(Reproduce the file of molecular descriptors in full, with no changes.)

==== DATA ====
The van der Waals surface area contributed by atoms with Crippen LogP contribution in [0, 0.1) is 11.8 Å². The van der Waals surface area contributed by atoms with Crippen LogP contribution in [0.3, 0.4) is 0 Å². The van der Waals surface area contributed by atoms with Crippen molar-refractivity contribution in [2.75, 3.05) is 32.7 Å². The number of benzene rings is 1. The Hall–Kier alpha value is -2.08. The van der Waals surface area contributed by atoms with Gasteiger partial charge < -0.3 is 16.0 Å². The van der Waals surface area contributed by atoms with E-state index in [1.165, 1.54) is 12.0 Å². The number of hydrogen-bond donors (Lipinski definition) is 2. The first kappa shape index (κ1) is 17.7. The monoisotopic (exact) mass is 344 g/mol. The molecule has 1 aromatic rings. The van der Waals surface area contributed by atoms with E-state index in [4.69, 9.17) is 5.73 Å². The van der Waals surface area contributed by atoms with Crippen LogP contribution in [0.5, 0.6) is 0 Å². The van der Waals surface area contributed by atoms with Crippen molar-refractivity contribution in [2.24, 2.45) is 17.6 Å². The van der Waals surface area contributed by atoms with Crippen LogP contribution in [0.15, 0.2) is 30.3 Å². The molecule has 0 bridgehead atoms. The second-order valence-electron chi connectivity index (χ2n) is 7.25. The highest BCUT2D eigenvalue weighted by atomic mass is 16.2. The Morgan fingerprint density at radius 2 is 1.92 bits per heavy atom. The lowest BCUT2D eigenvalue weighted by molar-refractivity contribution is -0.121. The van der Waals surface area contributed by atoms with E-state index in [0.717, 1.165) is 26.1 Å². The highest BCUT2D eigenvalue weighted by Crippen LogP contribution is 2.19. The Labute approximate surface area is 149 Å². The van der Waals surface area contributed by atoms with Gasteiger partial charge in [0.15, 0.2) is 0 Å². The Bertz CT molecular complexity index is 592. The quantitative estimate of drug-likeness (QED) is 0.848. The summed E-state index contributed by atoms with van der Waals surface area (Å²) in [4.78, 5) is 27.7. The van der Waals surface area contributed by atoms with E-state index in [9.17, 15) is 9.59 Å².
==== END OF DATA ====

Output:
The van der Waals surface area contributed by atoms with Crippen LogP contribution in [0, 0.1) is 11.8 Å². The van der Waals surface area contributed by atoms with Crippen LogP contribution in [0.3, 0.4) is 0 Å². The van der Waals surface area contributed by atoms with Crippen molar-refractivity contribution in [2.75, 3.05) is 32.7 Å². The number of benzene rings is 1. The Hall–Kier alpha value is -2.08. The van der Waals surface area contributed by atoms with Gasteiger partial charge < -0.3 is 16.0 Å². The van der Waals surface area contributed by atoms with E-state index in [1.165, 1.54) is 12.0 Å². The number of hydrogen-bond donors (Lipinski definition) is 2. The first kappa shape index (κ1) is 17.7. The monoisotopic (exact) mass is 344 g/mol. The molecule has 1 aromatic rings. The van der Waals surface area contributed by atoms with E-state index in [4.69, 9.17) is 5.73 Å². The van der Waals surface area contributed by atoms with Crippen LogP contribution in [0.5, 0.6) is 0 Å². The van der Waals surface area contributed by atoms with Crippen molar-refractivity contribution in [2.24, 2.45) is 17.6 Å². The van der Waals surface area contributed by atoms with Crippen LogP contribution in [0.15, 0.2) is 30.3 Å². The molecule has 0 bridgehead atoms. The second-order valence-electron chi connectivity index (χ2n) is 7.25. The highest BCUT2D eigenvalue weighted by atomic mass is 16.2. The Morgan fingerprint density at radius 2 is 1.92 bits per heavy atom. The lowest BCUT2D eigenvalue weighted by molar-refractivity contribution is -0.121. The van der Waals surface area contributed by atoms with E-state index in [0.717, 1.165) is 26.1 Å². The highest BCUT2D eigenvalue weighted by Crippen LogP contribution is 2.19. The Labute approximate surface area is 149 Å². The van der Waals surface area contributed by atoms with Gasteiger partial charge in [0.15, 0.2) is 0 Å². The Bertz CT molecular complexity index is 592. The quantitative estimate of drug-likeness (QED) is 0.848. The summed E-state index contributed by atoms with van der Waals surface area (Å²) in [4.78, 5) is 27.7. The van der Waals surface area contributed by atoms with E-state index in [9.17, 15) is 9.59 Å².